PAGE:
MARSH SUN PITCHER Heliamphora pulchella
The Heliamphora, known as the sun pitcher, is a carnivorous plants that consist of a modified leaf form that is fused into a tubular shape. They have evolved mechanisms to attract, trap, and kill insects; and control the amount of water in the pitcher.
Marsh pitcher plants are unusual among pitcher plants in that they lack lids (opercula), instead having a small "nectar spoon" on the upper posterior portion of the leaf. This spoon-like structure secretes a nectar-like substance, which serves as a lure for insects and small animals. Each pitcher also exhibits a small slit in its side that allows excess rainwater to drain away, similar to the overflow on a sink. This allows the marsh pitcher plants to maintain a constant maximum level of rainwater within the pitcher.
Shredded, long-fibered or live sphagnum moss is preferred as a soil substrate, often with added horticultural lava rock, perlite, and pumice. The substrate must always be kept moist and extremely well drained. Misting Heliamphora with purified water (or rain water) is often beneficial to maintain high humidity levels.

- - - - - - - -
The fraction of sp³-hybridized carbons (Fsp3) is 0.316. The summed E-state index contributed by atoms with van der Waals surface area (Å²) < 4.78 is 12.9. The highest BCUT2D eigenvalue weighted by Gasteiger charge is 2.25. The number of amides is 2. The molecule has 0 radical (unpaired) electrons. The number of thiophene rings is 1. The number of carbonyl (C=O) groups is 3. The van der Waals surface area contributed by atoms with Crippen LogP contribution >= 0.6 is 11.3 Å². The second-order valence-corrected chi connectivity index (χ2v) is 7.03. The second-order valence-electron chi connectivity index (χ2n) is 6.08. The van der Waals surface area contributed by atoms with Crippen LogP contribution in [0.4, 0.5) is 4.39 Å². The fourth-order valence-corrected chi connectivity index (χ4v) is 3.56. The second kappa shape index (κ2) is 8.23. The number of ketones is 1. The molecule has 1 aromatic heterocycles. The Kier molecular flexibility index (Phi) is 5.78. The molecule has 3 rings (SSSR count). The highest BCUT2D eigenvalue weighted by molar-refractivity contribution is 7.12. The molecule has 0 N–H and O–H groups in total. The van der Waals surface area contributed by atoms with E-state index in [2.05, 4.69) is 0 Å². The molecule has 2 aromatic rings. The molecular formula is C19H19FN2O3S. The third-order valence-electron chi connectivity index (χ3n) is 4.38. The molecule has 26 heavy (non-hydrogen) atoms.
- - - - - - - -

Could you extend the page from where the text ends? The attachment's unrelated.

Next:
These seeds are very rare, and are in limited supply.
Seeds per pack: 3
Germination of Heliamphora seed is achieved by scattering it on milled sphagnum moss and keeping in bright light and humid conditions. Seed germination begins after many weeks. They require some patience, though they are well worth the wait!